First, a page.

Monday, April 1, 2013

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Sucking Weisswurst

Well, I'm not dumb
but I can't understand
why she walked like a woman 
but talked like a man.

Ray Davies 
Lola (1970)

This Spring, I'm spending time in Munich, Berlin, and Amsterdam. Preparation for that trip includes reading daily news from Germany and the Netherlands; watching Dutch and German films to get the rhythm of the languages again; and drawing up lists of specific spirits, foods, and antiquarian distilling and charcuterie books to track down. It was while reading Culinaria: Germany, though, that I was brought up short by a claim that simply strains credulity.

The entry concerns that Bavarian specialty weisswurst, a  sausage made of veal and typically eaten mid-morning with soft pretzels, mild mustard, and beer — not sauerkraut, as one might encounter in other parts of the world or even other regions of Germany. Should some tourist fail to ask for traditional accompaniments and order sauerkraut, the editor maintains,
A native Bavarian sitting nearby will either turn away in horror, or be quick to offer advice when, in addition, he sees the "foreigner" wielding a knife and fork, cutting the sausage up into small pieces. He will explain that the correct way to eat this sausage is to zuzeln it — a verb for which the foreigner, even if he is a German citizen, will search his dictionary in vain. It is a Bavarian dialect word meaning "suck," and describes the proper way to eat Weisswurst: you cut it in half with a knife, pick it up in your fingers, dip it in sweet mustard  no other kind will do  and suck it out of its skin. The experience is primeval and sensuous; it is no coincidence that "sucking" the sausage suggests associations with breast-feeding.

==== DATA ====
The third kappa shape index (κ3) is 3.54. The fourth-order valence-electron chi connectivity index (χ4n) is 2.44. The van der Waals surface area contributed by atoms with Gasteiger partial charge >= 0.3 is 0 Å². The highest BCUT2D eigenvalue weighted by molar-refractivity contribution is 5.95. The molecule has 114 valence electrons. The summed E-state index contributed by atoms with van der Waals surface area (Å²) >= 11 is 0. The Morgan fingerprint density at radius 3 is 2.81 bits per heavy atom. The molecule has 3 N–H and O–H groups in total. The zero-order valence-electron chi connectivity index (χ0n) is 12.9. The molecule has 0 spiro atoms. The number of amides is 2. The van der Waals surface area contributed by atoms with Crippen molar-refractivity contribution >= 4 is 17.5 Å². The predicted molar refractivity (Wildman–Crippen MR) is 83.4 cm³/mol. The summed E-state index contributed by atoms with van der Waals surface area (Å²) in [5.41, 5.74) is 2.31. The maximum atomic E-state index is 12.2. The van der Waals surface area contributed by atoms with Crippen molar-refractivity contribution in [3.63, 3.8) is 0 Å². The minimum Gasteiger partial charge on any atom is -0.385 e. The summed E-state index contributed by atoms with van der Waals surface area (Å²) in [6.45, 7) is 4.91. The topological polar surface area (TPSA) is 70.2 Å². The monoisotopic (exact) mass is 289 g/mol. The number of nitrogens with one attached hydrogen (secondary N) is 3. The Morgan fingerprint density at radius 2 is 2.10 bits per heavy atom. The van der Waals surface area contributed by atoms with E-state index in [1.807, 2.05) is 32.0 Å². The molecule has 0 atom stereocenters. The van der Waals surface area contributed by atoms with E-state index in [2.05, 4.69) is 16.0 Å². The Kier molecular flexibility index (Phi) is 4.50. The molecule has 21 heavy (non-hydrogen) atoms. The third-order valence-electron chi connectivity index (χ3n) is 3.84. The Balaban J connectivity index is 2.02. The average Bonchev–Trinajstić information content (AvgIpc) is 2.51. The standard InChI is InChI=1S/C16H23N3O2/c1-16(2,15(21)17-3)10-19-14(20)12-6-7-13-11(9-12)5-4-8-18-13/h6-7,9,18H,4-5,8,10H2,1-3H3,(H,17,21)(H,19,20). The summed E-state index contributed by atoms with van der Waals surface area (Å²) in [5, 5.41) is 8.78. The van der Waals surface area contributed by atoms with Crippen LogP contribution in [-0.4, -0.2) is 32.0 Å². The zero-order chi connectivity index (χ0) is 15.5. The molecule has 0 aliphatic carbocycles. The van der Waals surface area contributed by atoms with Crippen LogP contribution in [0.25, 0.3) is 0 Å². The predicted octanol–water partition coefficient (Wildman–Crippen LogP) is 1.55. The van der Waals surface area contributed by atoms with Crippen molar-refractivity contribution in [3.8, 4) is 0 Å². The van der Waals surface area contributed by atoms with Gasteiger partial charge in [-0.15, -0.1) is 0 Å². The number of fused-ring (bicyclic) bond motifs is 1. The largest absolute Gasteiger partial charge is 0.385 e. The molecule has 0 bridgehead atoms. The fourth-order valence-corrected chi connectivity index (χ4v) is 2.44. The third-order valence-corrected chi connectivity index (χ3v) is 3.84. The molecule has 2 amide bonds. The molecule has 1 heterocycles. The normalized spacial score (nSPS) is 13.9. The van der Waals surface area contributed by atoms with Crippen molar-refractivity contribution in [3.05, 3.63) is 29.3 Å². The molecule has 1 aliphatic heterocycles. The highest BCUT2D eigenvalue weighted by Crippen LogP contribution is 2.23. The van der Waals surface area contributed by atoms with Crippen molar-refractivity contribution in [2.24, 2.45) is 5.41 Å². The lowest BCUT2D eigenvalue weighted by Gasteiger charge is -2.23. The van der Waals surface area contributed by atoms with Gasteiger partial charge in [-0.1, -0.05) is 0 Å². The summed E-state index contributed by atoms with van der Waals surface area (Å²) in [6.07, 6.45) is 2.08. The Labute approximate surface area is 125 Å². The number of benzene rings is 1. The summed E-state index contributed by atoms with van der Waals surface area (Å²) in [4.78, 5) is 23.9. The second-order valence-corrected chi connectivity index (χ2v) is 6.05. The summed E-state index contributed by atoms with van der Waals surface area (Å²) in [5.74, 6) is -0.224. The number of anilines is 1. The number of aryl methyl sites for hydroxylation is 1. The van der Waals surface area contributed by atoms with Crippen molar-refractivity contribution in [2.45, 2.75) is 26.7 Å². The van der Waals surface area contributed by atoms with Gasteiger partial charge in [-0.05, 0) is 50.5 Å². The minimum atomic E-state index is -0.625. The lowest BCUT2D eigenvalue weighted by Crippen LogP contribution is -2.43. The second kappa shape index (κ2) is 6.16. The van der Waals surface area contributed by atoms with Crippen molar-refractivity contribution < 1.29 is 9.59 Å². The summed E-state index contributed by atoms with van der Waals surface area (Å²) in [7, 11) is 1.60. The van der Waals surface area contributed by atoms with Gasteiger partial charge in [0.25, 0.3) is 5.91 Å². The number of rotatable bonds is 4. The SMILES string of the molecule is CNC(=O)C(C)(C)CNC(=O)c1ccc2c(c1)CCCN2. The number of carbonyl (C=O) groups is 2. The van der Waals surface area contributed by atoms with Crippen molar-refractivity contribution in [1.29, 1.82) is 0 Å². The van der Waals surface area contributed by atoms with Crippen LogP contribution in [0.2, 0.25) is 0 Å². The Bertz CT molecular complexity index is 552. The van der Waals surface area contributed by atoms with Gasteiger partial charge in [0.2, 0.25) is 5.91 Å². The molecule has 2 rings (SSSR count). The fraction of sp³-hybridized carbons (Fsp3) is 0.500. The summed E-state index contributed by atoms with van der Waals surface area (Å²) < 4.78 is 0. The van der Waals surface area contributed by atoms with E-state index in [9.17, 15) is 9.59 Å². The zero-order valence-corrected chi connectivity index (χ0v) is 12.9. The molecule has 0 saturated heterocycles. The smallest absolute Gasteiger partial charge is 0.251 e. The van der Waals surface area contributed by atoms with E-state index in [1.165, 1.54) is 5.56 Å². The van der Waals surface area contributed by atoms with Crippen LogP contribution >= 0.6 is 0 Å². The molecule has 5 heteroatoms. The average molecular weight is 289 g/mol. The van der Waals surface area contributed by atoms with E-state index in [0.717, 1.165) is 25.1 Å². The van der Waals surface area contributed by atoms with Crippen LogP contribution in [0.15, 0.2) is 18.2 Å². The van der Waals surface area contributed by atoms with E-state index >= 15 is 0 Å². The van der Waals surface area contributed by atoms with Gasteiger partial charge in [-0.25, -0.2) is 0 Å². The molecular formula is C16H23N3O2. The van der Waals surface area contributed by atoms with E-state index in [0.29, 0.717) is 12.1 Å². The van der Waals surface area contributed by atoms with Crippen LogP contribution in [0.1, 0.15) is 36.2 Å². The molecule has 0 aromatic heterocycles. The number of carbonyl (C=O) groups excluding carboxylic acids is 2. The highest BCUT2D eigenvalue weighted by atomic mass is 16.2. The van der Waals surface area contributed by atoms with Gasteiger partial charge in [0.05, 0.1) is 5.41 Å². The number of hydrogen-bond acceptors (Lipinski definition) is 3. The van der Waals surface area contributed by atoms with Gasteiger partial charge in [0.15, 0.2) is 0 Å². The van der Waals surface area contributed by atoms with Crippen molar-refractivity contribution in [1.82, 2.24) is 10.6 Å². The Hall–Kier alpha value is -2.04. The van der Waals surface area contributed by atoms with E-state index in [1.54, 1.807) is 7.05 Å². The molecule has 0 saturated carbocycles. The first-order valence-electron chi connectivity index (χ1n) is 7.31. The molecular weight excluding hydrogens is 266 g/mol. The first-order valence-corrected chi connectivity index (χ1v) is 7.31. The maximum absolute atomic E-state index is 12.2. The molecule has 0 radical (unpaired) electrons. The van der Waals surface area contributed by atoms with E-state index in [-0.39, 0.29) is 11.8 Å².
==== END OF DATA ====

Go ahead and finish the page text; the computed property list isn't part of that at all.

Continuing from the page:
Now, I'm an historian and retired museum curator, not an eminent psychoanalist, but even I understand that international and cross-lingual jokes concerning sausages' phallic shape had been worked pretty hard long before the 19th-century supposed invention of weisswurst. Nor, it must be admitted, am I thoroughly versed in all the ins and outs of Bavarian culture, but to suggest that anyone happily sucking away at a juicy, fat white sausage is reliving infantile experiences of breast-feeding...well.

Sucking a weisswurst is primeval, as the text notes. It is sensuous. But ignoring an elephant of that magnitude in the room takes a special kind of denial.

Goes well with:

  • Christine Metzger (2008) Culinaria: Germany. f. h. ullman. ISBN: 978-3-8331-1030-6. Amazon vendors sell the paperback for over $300. That's ridiculous; the hardback sells for under $30 here
  • If you'd like to take a run at making your own weisswurst, Bernhard Gahm's 1998 German language book Würste, Sülzen, Pasteten selbstgemacht will set you right. If you prefer English-language instructions, try Rytek Kutas' cornerstone sausage-making book, Great Sausage Recipes and Meat Curing. Finally (and it's a bit pricey), multiple French versions of white sausage — boudin blanc —are presented in volume one of the Professional Charcuterie series by Marcel Cottenceau et al (Van Nostrand Reinland, 1991).

1 comment:

sam k said...

Hahahahahaha! Yeah, Mama's breast alright...except it looks like, oh well...never mind!